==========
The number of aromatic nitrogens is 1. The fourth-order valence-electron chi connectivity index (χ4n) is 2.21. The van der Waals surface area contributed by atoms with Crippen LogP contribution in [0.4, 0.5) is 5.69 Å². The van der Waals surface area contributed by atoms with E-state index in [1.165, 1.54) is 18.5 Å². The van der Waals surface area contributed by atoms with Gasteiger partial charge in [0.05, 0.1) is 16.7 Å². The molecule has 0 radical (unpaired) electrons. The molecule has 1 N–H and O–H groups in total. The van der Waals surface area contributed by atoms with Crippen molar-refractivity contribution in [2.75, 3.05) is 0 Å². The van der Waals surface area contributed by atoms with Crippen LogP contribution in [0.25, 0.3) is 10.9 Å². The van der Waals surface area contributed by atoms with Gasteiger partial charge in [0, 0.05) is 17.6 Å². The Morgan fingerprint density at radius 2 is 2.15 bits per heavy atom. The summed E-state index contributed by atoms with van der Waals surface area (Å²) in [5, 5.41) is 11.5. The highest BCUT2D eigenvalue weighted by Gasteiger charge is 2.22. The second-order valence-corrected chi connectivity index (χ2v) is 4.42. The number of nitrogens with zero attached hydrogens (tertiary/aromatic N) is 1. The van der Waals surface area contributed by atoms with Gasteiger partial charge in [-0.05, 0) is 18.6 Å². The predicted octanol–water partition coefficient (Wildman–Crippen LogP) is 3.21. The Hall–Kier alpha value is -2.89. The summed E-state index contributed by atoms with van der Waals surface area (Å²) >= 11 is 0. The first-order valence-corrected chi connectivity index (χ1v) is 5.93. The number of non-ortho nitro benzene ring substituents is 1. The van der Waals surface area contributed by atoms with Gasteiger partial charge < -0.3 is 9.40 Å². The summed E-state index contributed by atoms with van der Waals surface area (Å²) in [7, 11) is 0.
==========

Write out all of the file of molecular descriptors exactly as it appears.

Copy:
The number of aromatic nitrogens is 1. The fourth-order valence-electron chi connectivity index (χ4n) is 2.21. The van der Waals surface area contributed by atoms with Crippen LogP contribution in [0.4, 0.5) is 5.69 Å². The van der Waals surface area contributed by atoms with E-state index in [1.165, 1.54) is 18.5 Å². The van der Waals surface area contributed by atoms with Gasteiger partial charge in [0.05, 0.1) is 16.7 Å². The molecule has 0 radical (unpaired) electrons. The molecule has 1 N–H and O–H groups in total. The van der Waals surface area contributed by atoms with Crippen molar-refractivity contribution in [2.75, 3.05) is 0 Å². The van der Waals surface area contributed by atoms with Crippen LogP contribution in [0.25, 0.3) is 10.9 Å². The van der Waals surface area contributed by atoms with Gasteiger partial charge in [0, 0.05) is 17.6 Å². The Morgan fingerprint density at radius 2 is 2.15 bits per heavy atom. The summed E-state index contributed by atoms with van der Waals surface area (Å²) in [5, 5.41) is 11.5. The highest BCUT2D eigenvalue weighted by Gasteiger charge is 2.22. The second-order valence-corrected chi connectivity index (χ2v) is 4.42. The number of nitrogens with zero attached hydrogens (tertiary/aromatic N) is 1. The van der Waals surface area contributed by atoms with Gasteiger partial charge in [-0.05, 0) is 18.6 Å². The predicted octanol–water partition coefficient (Wildman–Crippen LogP) is 3.21. The Hall–Kier alpha value is -2.89. The summed E-state index contributed by atoms with van der Waals surface area (Å²) >= 11 is 0. The first-order valence-corrected chi connectivity index (χ1v) is 5.93. The number of non-ortho nitro benzene ring substituents is 1. The van der Waals surface area contributed by atoms with Gasteiger partial charge < -0.3 is 9.40 Å². The summed E-state index contributed by atoms with van der Waals surface area (Å²) in [7, 11) is 0.